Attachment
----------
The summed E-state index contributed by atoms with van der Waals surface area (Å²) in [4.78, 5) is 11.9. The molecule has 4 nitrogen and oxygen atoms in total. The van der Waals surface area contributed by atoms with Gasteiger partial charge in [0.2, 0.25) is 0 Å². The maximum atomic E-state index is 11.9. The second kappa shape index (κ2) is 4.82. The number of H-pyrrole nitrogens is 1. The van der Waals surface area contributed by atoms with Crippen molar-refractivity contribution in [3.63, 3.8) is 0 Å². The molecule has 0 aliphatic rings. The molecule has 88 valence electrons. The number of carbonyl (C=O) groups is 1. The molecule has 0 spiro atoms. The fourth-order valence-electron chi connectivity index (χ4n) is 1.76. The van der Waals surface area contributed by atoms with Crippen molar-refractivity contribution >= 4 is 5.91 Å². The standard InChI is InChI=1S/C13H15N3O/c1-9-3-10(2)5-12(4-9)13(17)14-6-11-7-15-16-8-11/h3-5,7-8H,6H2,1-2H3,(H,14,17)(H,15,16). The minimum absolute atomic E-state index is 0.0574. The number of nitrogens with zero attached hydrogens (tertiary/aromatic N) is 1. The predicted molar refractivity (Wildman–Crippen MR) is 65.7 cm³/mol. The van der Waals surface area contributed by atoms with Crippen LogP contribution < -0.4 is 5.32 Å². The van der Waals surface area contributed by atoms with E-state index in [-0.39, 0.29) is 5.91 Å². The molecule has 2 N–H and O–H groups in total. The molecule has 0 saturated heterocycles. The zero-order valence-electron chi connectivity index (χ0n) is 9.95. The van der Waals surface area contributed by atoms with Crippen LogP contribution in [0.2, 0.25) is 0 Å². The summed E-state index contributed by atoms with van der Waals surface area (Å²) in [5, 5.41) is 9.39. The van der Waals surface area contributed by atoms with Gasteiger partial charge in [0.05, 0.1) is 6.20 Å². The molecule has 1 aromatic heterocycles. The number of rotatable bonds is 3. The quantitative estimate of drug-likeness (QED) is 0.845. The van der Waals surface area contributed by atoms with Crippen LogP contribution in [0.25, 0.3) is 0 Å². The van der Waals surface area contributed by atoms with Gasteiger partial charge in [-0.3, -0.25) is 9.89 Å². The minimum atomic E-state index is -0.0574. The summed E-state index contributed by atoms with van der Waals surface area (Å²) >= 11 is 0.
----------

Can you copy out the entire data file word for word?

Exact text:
The summed E-state index contributed by atoms with van der Waals surface area (Å²) in [4.78, 5) is 11.9. The molecule has 4 nitrogen and oxygen atoms in total. The van der Waals surface area contributed by atoms with Gasteiger partial charge in [0.2, 0.25) is 0 Å². The maximum atomic E-state index is 11.9. The second kappa shape index (κ2) is 4.82. The number of H-pyrrole nitrogens is 1. The van der Waals surface area contributed by atoms with Crippen molar-refractivity contribution in [3.63, 3.8) is 0 Å². The molecule has 0 aliphatic rings. The molecule has 88 valence electrons. The number of carbonyl (C=O) groups is 1. The molecule has 0 spiro atoms. The fourth-order valence-electron chi connectivity index (χ4n) is 1.76. The van der Waals surface area contributed by atoms with Crippen molar-refractivity contribution >= 4 is 5.91 Å². The standard InChI is InChI=1S/C13H15N3O/c1-9-3-10(2)5-12(4-9)13(17)14-6-11-7-15-16-8-11/h3-5,7-8H,6H2,1-2H3,(H,14,17)(H,15,16). The minimum absolute atomic E-state index is 0.0574. The number of nitrogens with zero attached hydrogens (tertiary/aromatic N) is 1. The predicted molar refractivity (Wildman–Crippen MR) is 65.7 cm³/mol. The van der Waals surface area contributed by atoms with Crippen LogP contribution < -0.4 is 5.32 Å². The van der Waals surface area contributed by atoms with E-state index in [-0.39, 0.29) is 5.91 Å². The molecule has 2 N–H and O–H groups in total. The molecule has 0 saturated heterocycles. The zero-order valence-electron chi connectivity index (χ0n) is 9.95. The van der Waals surface area contributed by atoms with Crippen LogP contribution in [0.2, 0.25) is 0 Å². The summed E-state index contributed by atoms with van der Waals surface area (Å²) in [5, 5.41) is 9.39. The van der Waals surface area contributed by atoms with Gasteiger partial charge in [0.05, 0.1) is 6.20 Å². The molecule has 1 aromatic heterocycles. The number of rotatable bonds is 3. The quantitative estimate of drug-likeness (QED) is 0.845. The van der Waals surface area contributed by atoms with Crippen LogP contribution in [0.25, 0.3) is 0 Å². The van der Waals surface area contributed by atoms with Gasteiger partial charge in [-0.3, -0.25) is 9.89 Å². The minimum atomic E-state index is -0.0574. The summed E-state index contributed by atoms with van der Waals surface area (Å²) >= 11 is 0.